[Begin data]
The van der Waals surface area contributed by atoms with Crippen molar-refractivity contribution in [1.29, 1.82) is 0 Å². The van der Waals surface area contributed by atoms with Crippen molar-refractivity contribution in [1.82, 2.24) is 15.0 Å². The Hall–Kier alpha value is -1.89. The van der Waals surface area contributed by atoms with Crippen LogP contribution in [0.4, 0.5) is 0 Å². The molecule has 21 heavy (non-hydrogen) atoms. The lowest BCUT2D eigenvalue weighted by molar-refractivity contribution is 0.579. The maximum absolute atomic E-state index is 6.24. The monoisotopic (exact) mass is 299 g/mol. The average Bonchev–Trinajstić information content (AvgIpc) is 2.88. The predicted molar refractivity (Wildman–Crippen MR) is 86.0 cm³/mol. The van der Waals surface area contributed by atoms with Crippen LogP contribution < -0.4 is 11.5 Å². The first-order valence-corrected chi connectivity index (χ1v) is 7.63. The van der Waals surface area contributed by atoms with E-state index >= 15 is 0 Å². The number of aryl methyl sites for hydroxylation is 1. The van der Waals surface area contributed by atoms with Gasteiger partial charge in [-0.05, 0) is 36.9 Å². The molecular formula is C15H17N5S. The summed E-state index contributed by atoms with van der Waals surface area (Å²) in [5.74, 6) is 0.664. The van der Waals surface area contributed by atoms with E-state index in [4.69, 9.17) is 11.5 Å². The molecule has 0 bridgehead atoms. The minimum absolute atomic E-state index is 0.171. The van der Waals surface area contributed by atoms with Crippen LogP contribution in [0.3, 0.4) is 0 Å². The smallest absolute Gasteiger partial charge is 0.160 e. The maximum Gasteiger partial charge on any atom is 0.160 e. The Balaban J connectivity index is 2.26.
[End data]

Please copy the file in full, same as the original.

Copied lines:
The van der Waals surface area contributed by atoms with Crippen molar-refractivity contribution in [1.29, 1.82) is 0 Å². The van der Waals surface area contributed by atoms with Crippen molar-refractivity contribution in [1.82, 2.24) is 15.0 Å². The Hall–Kier alpha value is -1.89. The van der Waals surface area contributed by atoms with Crippen LogP contribution in [0.4, 0.5) is 0 Å². The molecule has 21 heavy (non-hydrogen) atoms. The lowest BCUT2D eigenvalue weighted by molar-refractivity contribution is 0.579. The maximum absolute atomic E-state index is 6.24. The monoisotopic (exact) mass is 299 g/mol. The average Bonchev–Trinajstić information content (AvgIpc) is 2.88. The predicted molar refractivity (Wildman–Crippen MR) is 86.0 cm³/mol. The van der Waals surface area contributed by atoms with Crippen LogP contribution < -0.4 is 11.5 Å². The first-order valence-corrected chi connectivity index (χ1v) is 7.63. The van der Waals surface area contributed by atoms with E-state index >= 15 is 0 Å². The number of aryl methyl sites for hydroxylation is 1. The van der Waals surface area contributed by atoms with Gasteiger partial charge in [-0.05, 0) is 36.9 Å². The molecular formula is C15H17N5S. The summed E-state index contributed by atoms with van der Waals surface area (Å²) in [5.74, 6) is 0.664. The van der Waals surface area contributed by atoms with E-state index in [4.69, 9.17) is 11.5 Å². The molecule has 0 bridgehead atoms. The minimum absolute atomic E-state index is 0.171. The van der Waals surface area contributed by atoms with Crippen LogP contribution in [0.3, 0.4) is 0 Å². The smallest absolute Gasteiger partial charge is 0.160 e. The maximum Gasteiger partial charge on any atom is 0.160 e. The Balaban J connectivity index is 2.26.